- Deletion of serum amyloid A3 improves high fat high sucrose diet-induced adipose tissue inflammation and hyperlipidemia in female mice. [Journal Article, Research Support, N.I.H., Extramural]
- PLoS One 2014; 9(9):e108564.
Serum amyloid A (SAA) increases in response to acute inflammatory stimuli and is modestly and chronically elevated in obesity. SAA3, an inducible form of SAA, is highly expressed in adipose tissue in obese mice where it promotes monocyte chemotaxis, providing a mechanism for the macrophage accumulation that occurs with adipose tissue expansion in obesity. Humans do not express functional SAA3 protein, but instead express SAA1 and SAA2 in hepatic as well as extrahepatic tissues, making it difficult to distinguish between liver and adipose tissue-specific SAA effects. SAA3 does not circulate in plasma, but may exert local effects that impact systemic inflammation. We tested the hypothesis that SAA3 contributes to chronic systemic inflammation and adipose tissue macrophage accumulation in obesity using mice deficient for Saa3 (Saa3(-/-)). Mice were rendered obese by feeding a pro-inflammatory high fat, high sucrose diet with added cholesterol (HFHSC). Both male and female Saa3(-/-) mice gained less weight on the HFHSC diet compared to Saa3(+/+) littermate controls, with no differences in body composition or resting metabolism. Female Saa3(-/-) mice, but not males, had reduced HFHSC diet-induced adipose tissue inflammation and macrophage content. Both male and female Saa3(-/-) mice had reduced liver Saa1 and Saa2 expression in association with reduced plasma SAA. Additionally, female Saa3(-/-) mice, but not males, showed improved plasma cholesterol, triglycerides, and lipoprotein profiles, with no changes in glucose metabolism. Taken together, these results suggest that the absence of Saa3 attenuates liver-specific SAA (i.e., SAA1/2) secretion into plasma and blunts weight gain induced by an obesogenic diet. Furthermore, adipose tissue-specific inflammation and macrophage accumulation are attenuated in female Saa3(-/-) mice, suggesting a novel sexually dimorphic role for this protein. These results also suggest that Saa3 influences liver-specific SAA1/2 expression, and that SAA3 could play a larger role in the acute phase response than previously thought.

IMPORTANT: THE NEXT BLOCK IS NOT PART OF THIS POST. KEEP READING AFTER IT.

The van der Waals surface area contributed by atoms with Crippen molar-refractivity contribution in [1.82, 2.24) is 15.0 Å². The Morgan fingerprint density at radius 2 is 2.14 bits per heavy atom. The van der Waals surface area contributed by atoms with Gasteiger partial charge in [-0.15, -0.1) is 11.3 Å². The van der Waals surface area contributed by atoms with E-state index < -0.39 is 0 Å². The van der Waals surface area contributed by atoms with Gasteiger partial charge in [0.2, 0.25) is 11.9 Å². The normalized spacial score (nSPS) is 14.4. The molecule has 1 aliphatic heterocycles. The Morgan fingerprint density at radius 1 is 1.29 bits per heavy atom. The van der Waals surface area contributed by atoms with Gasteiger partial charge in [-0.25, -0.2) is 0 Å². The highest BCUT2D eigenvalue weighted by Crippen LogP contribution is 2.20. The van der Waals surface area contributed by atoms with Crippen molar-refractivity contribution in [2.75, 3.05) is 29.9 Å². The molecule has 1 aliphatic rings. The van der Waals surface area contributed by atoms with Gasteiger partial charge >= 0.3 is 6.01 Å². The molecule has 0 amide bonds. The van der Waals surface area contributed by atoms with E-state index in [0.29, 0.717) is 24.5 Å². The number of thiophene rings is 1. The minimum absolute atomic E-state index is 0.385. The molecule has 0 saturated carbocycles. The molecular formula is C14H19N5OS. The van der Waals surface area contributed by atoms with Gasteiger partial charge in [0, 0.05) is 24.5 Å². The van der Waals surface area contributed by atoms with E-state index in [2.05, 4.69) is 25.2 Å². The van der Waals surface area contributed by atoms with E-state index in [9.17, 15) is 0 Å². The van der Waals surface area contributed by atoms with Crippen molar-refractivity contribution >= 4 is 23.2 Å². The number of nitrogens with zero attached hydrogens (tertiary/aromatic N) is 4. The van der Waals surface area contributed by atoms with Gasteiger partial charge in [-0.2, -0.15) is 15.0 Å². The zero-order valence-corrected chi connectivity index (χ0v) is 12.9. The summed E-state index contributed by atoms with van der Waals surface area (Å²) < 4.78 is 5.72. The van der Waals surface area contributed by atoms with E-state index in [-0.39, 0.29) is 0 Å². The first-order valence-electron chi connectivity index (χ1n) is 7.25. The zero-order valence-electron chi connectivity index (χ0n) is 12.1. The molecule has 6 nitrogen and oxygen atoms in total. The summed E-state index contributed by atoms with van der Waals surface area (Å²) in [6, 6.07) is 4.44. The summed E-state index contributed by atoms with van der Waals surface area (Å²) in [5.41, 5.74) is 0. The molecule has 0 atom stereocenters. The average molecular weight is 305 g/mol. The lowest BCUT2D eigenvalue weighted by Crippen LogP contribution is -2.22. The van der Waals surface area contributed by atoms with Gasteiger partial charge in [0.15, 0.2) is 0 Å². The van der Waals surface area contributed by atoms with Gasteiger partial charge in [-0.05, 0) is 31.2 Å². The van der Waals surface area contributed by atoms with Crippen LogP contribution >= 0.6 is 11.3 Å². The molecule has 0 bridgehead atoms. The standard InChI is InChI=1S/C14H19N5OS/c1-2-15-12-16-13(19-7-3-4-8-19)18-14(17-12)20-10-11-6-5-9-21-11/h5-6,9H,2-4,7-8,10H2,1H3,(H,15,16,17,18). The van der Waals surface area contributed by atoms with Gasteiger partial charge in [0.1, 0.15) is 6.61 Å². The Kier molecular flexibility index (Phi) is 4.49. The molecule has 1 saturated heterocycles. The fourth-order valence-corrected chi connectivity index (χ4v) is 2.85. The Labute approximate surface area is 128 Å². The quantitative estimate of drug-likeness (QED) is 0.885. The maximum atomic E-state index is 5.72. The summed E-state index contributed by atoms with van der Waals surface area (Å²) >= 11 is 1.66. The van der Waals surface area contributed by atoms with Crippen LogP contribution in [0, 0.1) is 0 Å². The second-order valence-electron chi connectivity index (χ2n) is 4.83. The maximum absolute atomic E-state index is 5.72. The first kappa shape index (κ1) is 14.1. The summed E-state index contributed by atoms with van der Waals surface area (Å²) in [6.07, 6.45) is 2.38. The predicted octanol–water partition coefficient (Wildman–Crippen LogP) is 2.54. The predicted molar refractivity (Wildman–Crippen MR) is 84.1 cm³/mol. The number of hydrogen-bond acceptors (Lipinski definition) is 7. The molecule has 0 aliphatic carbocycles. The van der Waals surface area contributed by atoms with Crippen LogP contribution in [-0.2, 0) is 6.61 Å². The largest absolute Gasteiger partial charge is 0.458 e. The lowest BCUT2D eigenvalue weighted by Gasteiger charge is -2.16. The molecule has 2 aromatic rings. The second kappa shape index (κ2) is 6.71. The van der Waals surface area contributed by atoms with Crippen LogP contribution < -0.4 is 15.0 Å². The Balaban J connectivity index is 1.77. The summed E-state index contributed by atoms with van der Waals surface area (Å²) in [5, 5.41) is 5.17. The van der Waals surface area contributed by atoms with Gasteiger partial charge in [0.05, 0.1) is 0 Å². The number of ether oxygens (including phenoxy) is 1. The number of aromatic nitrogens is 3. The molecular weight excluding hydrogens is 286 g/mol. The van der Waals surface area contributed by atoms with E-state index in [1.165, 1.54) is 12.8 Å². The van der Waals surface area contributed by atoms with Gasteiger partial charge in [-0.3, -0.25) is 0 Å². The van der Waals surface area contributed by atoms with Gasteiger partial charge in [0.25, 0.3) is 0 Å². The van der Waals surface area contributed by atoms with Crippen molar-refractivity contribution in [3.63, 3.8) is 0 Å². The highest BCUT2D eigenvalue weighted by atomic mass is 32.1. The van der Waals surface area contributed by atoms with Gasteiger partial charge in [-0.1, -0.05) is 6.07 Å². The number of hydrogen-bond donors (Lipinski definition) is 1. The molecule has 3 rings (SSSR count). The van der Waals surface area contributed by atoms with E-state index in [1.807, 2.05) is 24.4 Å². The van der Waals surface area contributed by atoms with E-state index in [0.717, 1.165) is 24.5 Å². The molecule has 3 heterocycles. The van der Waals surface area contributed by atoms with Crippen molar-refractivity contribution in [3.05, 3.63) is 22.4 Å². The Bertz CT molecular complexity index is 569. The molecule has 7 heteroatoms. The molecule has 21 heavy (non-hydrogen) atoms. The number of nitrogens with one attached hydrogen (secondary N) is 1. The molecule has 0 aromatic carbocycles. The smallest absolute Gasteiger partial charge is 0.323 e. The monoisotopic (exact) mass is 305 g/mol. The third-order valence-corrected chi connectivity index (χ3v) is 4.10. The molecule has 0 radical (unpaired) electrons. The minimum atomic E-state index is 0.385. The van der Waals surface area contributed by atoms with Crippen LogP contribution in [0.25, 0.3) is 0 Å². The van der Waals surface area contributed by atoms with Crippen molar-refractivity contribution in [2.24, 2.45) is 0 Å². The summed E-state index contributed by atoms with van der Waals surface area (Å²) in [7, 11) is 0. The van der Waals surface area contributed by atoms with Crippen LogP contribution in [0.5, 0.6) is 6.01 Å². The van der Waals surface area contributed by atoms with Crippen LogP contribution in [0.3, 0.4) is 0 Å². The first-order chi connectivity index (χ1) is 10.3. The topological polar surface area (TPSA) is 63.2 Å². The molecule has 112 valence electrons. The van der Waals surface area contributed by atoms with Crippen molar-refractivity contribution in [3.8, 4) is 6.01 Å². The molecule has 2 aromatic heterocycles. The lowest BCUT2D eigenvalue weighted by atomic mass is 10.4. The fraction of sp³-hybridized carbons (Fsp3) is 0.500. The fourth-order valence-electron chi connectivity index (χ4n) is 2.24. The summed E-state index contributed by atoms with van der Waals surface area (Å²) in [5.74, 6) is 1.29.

- Statin therapy and hepatotoxicity: Appraisal of the safety profile of atorvastatin in hyperlipidemic patients. [Journal Article]
- Adv Biomed Res 2014.:168.
Statins are one of the most frequently prescribed medications to reduce the risk of cardiovascular events. Statins appear to be safe however, there are contradictory data regarding their adverse effects, which might be due to genetic variation in their metabolism. Hence, this prospective study was aimed to evaluate the effects of atorvastatin on liver transaminase changes in a clinical setting, in north Iran.This prospective semi-experimental study was performed on hyperlipidemic adults in 2010-2011. Patients received atorvastatin (5-40 mg/d) based on the American National Cholesterol Education Program guidelines. Liver aminotransferases were measured in three occasions of baseline, 8 and 16 weeks period.A total of 206 patients were included in the study. Of which 178 were female and 30 were male. Alanine aminotransferase (ALT) and aspartate aminotransferase (AST) were in normal range before intervention in the majority, except in 25 (12.1%) and 16 (7.8%) of patients, respectively. In general, ALT and AST remained in normal range over the study period (23.3 IU/L and 21.8 IU/L, respectively). There was found no relationship between different doses of atorvastatin prescribed and ALT/AST changes in the patients. The males' ALT means at baseline (26.9 IU/L), 8 weeks (30 IU/L) and 16 weeks (28.8 IU/L) after statin therapy were significantly higher than females (22 IU/L, 22.2 IU/L and 22.1 IU/L, respectively; P < 0.05 for all).The absence of any hepatic adverse effect in the present study supports safety of atorvastatin and emerging opinion that routine screening of liver function tests is not necessary in patients on statins.